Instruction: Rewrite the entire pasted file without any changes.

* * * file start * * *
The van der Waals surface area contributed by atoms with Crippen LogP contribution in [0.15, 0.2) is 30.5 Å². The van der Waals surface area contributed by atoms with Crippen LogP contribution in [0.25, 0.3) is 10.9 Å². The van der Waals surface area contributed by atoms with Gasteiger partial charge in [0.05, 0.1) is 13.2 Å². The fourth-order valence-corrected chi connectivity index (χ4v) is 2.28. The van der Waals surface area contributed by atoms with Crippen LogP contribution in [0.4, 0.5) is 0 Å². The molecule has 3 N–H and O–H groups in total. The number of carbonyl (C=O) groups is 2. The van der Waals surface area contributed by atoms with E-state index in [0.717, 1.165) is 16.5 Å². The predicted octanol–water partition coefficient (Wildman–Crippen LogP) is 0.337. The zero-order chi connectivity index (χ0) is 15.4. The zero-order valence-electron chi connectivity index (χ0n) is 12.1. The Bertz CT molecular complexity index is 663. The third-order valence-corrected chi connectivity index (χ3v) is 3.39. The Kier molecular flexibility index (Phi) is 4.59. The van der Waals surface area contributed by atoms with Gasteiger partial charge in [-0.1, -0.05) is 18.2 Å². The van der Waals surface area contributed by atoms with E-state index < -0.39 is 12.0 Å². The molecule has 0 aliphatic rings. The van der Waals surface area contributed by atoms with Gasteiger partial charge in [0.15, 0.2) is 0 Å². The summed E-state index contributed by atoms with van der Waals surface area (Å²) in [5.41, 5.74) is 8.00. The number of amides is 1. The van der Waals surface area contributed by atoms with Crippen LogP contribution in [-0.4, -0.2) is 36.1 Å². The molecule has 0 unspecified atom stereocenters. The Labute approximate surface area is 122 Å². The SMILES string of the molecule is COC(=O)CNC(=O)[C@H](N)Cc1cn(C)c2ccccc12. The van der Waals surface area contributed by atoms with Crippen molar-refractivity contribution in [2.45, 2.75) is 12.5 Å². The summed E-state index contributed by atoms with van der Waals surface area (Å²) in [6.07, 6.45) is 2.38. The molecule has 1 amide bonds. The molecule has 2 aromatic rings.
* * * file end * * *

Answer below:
The van der Waals surface area contributed by atoms with Crippen LogP contribution in [0.15, 0.2) is 30.5 Å². The van der Waals surface area contributed by atoms with Crippen LogP contribution in [0.25, 0.3) is 10.9 Å². The van der Waals surface area contributed by atoms with Gasteiger partial charge in [0.05, 0.1) is 13.2 Å². The fourth-order valence-corrected chi connectivity index (χ4v) is 2.28. The van der Waals surface area contributed by atoms with Crippen LogP contribution in [0.4, 0.5) is 0 Å². The molecule has 3 N–H and O–H groups in total. The number of carbonyl (C=O) groups is 2. The van der Waals surface area contributed by atoms with E-state index in [0.717, 1.165) is 16.5 Å². The predicted octanol–water partition coefficient (Wildman–Crippen LogP) is 0.337. The zero-order chi connectivity index (χ0) is 15.4. The zero-order valence-electron chi connectivity index (χ0n) is 12.1. The Bertz CT molecular complexity index is 663. The third-order valence-corrected chi connectivity index (χ3v) is 3.39. The Kier molecular flexibility index (Phi) is 4.59. The van der Waals surface area contributed by atoms with Gasteiger partial charge in [-0.1, -0.05) is 18.2 Å². The van der Waals surface area contributed by atoms with E-state index < -0.39 is 12.0 Å². The molecule has 0 aliphatic rings. The van der Waals surface area contributed by atoms with Gasteiger partial charge in [0.15, 0.2) is 0 Å². The summed E-state index contributed by atoms with van der Waals surface area (Å²) in [5.41, 5.74) is 8.00. The number of amides is 1. The van der Waals surface area contributed by atoms with Crippen LogP contribution in [-0.4, -0.2) is 36.1 Å². The molecule has 0 unspecified atom stereocenters. The Labute approximate surface area is 122 Å². The SMILES string of the molecule is COC(=O)CNC(=O)[C@H](N)Cc1cn(C)c2ccccc12. The van der Waals surface area contributed by atoms with Crippen molar-refractivity contribution in [2.45, 2.75) is 12.5 Å². The summed E-state index contributed by atoms with van der Waals surface area (Å²) in [6.07, 6.45) is 2.38. The molecule has 1 amide bonds. The molecule has 2 aromatic rings.